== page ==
Barkcloth Odyssey

The Origin of Our Barkcloth

Long before cotton threads arrived in Central Sulawesi, the people used to wear barkcloth as their daily clothes. It was made from the tree bark of paper mulberry (broussonetia papyrifera), ficus, and breadfruit (artocarpus altilis) among other species of plants.

In the region, barkcloth has always been an integral part in the lives of the people, particularly in the four main valleys encircle the mountainous range which is now called the Lore Lindu National Park – Bada, Besoa, Napu and Kulawi valleys.

Slowly the use of barkcloth had become a rarity, replaced by cotton and synthetic fabrics mainly due to practicality and economy consideration, which began around the arrival time of foreign traders and religious missionaries in the 19th century.

Most artisans who still have comprehensive knowledge and skills – and not less importantly carry on patience and dedication in the process – are elderly. Younger generations tend to have less interest in barkcloth-making as it is considered as time-consuming and not beneficial economically, hence a lot of them prefer to allocate their time for other jobs or activities, such as being a shop attendant or restaurant waiters in the city hours away from their village, or make a living in other places like Java.

Since 2015, we've been working with barkcloth artisans of the Bada Valley.

Started with 2 individual artisans, we now work with 29 barkcloth artisans. Progressing one step at a time, we are glad for having some young artisans joined in.

This collaboration aims to sustain the ancestral heritage of barkcloth-making skills and knowledge that are beneficial for the communities in social, cultural, environmental and economic elements. 


How We Made Our Barkcloth

Our barkcloth are grown, ethically-harvested and handcrafted by barkcloth artisans in the Bada Valley. There are at least 18 species of plants traditionally being used as barkcloth materials, but with sustainability considerations, we only use five of them: béa (paper mulberry / broussonetia papyrifera), nunu (ficus), malo, tepulu, and kalekau; with paper mulberry tree being our main material for its ability to grow and regenerate, and for the significant cultural and ecological values it contains.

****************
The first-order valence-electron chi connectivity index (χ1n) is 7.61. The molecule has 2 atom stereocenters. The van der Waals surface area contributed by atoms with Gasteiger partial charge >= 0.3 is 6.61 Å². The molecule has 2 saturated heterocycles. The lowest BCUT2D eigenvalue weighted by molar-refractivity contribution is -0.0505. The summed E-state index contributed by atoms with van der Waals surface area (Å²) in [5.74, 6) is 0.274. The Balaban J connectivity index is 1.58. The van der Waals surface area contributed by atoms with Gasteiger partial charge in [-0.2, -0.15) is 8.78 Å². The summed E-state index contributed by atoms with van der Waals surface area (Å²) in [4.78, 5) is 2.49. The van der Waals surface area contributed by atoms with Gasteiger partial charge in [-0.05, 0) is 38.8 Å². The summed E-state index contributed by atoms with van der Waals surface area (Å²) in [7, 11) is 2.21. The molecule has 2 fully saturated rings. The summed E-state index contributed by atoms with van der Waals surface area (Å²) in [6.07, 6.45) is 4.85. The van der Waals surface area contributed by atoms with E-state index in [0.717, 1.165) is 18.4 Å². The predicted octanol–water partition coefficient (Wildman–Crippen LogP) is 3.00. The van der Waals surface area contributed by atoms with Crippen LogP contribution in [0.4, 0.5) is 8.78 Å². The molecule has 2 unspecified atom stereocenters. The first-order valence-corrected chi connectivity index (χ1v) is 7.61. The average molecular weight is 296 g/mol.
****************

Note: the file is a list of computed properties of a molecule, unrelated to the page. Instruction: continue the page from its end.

After a tree bark is harvested, the outer bark is peeled and the inner bark (which will be the barkcloth) is stripped, washed and fermented in a banana leaf blanket, before it goes to the next stage: beating the bark. A number of bark beating tools made of wood, rattan and carved marble stones are used to stretch, soften, strengthen and spruce the fibers. Once the beating process is done, the cloth is then air-dried and ironed by pounding it with flattened wood.

The process of some special-intended barkcloth, such as for wedding attires, are even more intricate as they require specific method of traditional natural dyeing and hand-painting process.

In the big picture, it takes at least two whole weeks of work to create a good quality of 2 x 1 meter barkcloth – and also depends on local custom-based circumstance during the process, for example no one is allowed to work when there’s grief in the village such as death or funeral to honor and respect the family in mourning, sometimes for several days, some other times for weeks.

How We Made Our Barkcloth Bags and Accessories

Our barkcloth products are designed by our founding artist Novieta, who gathers and embraces the inspiration and ideas from her daily findings – beautiful natural landscape, blooming flowers and the bees surround them, sounds of the winds and the river, the encounters with kind-hearted people, and even culinary experience.

The earthy (yet can also be so vivid and vibrant) colors on the barkcloth are attained from slow process of natural dyeing.

In assembling the barkcloth, we make the most efficient cuttings and patterns as best as we can -- respecting the elaborate making process of the barkcloth itself, as much as striving for sustainable design and production by creating minimum-to-zero waste in our production.

From prototype to final result, we work our best and keep doing improvements to create authentic, impactful handcrafted goods and wearable poetry.

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